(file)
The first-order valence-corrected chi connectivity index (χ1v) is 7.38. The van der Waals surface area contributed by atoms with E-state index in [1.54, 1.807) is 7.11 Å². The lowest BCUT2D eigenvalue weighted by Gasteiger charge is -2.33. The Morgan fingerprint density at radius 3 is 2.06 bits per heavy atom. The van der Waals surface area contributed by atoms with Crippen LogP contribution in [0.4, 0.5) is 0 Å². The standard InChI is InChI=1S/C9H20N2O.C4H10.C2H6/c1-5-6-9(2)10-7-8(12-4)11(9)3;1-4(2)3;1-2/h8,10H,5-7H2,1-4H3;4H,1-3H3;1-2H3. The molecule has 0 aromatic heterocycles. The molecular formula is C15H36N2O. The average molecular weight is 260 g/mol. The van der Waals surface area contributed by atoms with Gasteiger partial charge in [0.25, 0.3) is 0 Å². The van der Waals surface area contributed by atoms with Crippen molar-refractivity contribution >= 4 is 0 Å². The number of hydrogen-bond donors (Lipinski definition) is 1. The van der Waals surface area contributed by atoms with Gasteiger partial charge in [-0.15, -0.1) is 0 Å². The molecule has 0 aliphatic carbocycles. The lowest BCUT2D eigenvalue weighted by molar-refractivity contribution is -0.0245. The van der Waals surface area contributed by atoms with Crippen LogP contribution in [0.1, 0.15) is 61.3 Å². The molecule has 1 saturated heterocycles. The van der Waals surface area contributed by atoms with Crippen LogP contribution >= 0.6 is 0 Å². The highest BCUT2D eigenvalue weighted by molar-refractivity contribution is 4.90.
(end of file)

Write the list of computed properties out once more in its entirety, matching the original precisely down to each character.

The first-order valence-corrected chi connectivity index (χ1v) is 7.38. The van der Waals surface area contributed by atoms with E-state index in [1.54, 1.807) is 7.11 Å². The lowest BCUT2D eigenvalue weighted by Gasteiger charge is -2.33. The Morgan fingerprint density at radius 3 is 2.06 bits per heavy atom. The van der Waals surface area contributed by atoms with Crippen LogP contribution in [0.4, 0.5) is 0 Å². The standard InChI is InChI=1S/C9H20N2O.C4H10.C2H6/c1-5-6-9(2)10-7-8(12-4)11(9)3;1-4(2)3;1-2/h8,10H,5-7H2,1-4H3;4H,1-3H3;1-2H3. The molecule has 0 aromatic heterocycles. The molecular formula is C15H36N2O. The average molecular weight is 260 g/mol. The van der Waals surface area contributed by atoms with Gasteiger partial charge in [0.25, 0.3) is 0 Å². The van der Waals surface area contributed by atoms with Crippen molar-refractivity contribution >= 4 is 0 Å². The number of hydrogen-bond donors (Lipinski definition) is 1. The van der Waals surface area contributed by atoms with Gasteiger partial charge in [-0.15, -0.1) is 0 Å². The molecule has 0 aliphatic carbocycles. The lowest BCUT2D eigenvalue weighted by molar-refractivity contribution is -0.0245. The van der Waals surface area contributed by atoms with Crippen LogP contribution in [0.1, 0.15) is 61.3 Å². The molecule has 1 saturated heterocycles. The van der Waals surface area contributed by atoms with Crippen LogP contribution >= 0.6 is 0 Å². The highest BCUT2D eigenvalue weighted by molar-refractivity contribution is 4.90.